The No. 1 problem facing the world today may be hate. Although psychologists have had quite a bit to say about love, they have had much less to say about hate. And yet, arguably, the terrorism, massacres and genocides the world has faced, seemingly throughout human history, may have part of their origins in the development and even cultivation of hate.
I do not use the word "cultivation" lightly. There are many thousands of schools and probably millions of families where children are being taught to hate--to believe that people who somehow are supposedly "not like them" are worthy only of eradication. How could terrorists mercilessly murder the victims of the plane crashes of Sept. 11, 2001? How could terrorists or soldiers anywhere, anytime, wantonly commit mass murder? After World War II, many in the world said, "Never again." They were wrong. Massacres and genocides in Cambodia, Bosnia, Rwanda, Burundi and many other places showed just how wrong.
What is hate, anyway? One conception is that posed by my "duplex theory" of hate (Sternberg, in press), according to which hate has two basic components. The first component is structural and involves negation of intimacy, passion and commitment.
In negation of intimacy, an individual sees another individual or group as somehow less than human. One cannot possibly feel care or compassion for such targets because they are not really people: They are more like bacteria, vermin or scum, to use just three of the metaphors the Nazis and others applied to their targets. Through passion, the individual becomes aroused toward fight or flight--either to strike at the hated target or to run away from it. So it is not enough just to view the target as nonhuman; one must do something about it. Commitment provides a belief system that supports the feelings of hate.
Children are taught stories about the target group that allegedly justify the feelings of hate toward that group--and it is these stories that constitute the second component of the duplex theory. In the duplex theory, the stories are drawn from the work of Keen (1986) and others who have analyzed the kinds of propaganda used to foment hate. Such stories include targets as enemies of God, vermin, rapists, savages, power-crazed and greedy people, and so forth. My analysis of hate-provoking propaganda throughout the ages suggests that the propaganda leads people to internalize stories about their targets, which in turn promote negation of intimacy, passion and commitment. The Nazis, of course, were master propagandists. But all of the major genocides started with similar kinds of propaganda, and the heads of today's terrorist groups are being filled with such vicious material.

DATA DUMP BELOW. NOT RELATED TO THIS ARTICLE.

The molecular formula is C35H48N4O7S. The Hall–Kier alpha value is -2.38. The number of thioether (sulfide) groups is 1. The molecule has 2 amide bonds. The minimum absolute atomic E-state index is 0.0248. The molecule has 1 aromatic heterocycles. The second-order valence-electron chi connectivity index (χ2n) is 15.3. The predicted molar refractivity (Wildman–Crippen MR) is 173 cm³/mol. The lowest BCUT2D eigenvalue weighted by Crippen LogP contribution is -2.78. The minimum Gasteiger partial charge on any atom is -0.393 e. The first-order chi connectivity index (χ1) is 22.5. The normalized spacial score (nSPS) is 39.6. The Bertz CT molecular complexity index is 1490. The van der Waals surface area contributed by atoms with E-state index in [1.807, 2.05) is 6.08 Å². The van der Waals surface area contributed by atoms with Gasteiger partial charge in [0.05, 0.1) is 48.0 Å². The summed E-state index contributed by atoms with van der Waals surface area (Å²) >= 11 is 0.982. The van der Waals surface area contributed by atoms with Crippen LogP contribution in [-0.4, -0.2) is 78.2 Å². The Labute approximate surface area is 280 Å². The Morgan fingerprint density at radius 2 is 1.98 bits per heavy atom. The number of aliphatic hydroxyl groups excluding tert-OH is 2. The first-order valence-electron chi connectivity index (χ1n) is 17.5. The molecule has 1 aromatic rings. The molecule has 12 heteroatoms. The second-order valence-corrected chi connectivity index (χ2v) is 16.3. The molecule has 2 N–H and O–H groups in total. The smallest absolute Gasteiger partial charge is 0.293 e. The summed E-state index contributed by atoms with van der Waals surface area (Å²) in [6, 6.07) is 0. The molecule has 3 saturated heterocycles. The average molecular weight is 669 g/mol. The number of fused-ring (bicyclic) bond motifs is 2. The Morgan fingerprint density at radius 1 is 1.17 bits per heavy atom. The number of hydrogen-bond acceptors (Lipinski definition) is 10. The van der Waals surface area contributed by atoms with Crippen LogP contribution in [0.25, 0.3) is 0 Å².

When we speak of hate, it is easy to think we are speaking of a problem that other people have. The truth, however, is that we all need to be on guard. Ugly incidents against members of all religions are occurring around the world at this very time. Some of these incidents have been in the United States. We need to remember that people often experience hate not as hate, but as self-righteous feelings of anger or aversion. Moreover, there are different kinds of hate (Sternberg, in press). For example, cold hate occurs in the presence of the commitment component alone, whereas burning hate occurs in the presence of all three elements. The more elements of hate that are present, the greater the threat of hate-based action.
Working with members of APA's Div. 48 (Society for the Study of Peace, Conflict and Violence) and Public Interest Directorate, I have formed a task force to explore the nature of hate and how we can combat hate and terrorism to achieve lasting peace. As part of my efforts, I also am editing a book on the psychology of hate, to be published by APA. Our goals are to have an impact on science and on the world.
I believe that the best ways to combat hate are to understand it, to recognize it in oneself and to reject it. Moreover, I believe that wisdom ultimately may be the best cure. Wise people do not hate because they understand things from other people's points of view, including those of people with whom they may have strong disagreements. Teaching people to think wisely, therefore, may be the best way to teach them to reject hate.
Keen, S. (1986). Faces of the enemy: Reflections of the hostile imagination. New York: Harper & Row.
Sternberg, R.J. (in press). A duplex theory of hate and its development and its application to terrorism, massacres, and genocide. Review of General Psychology.
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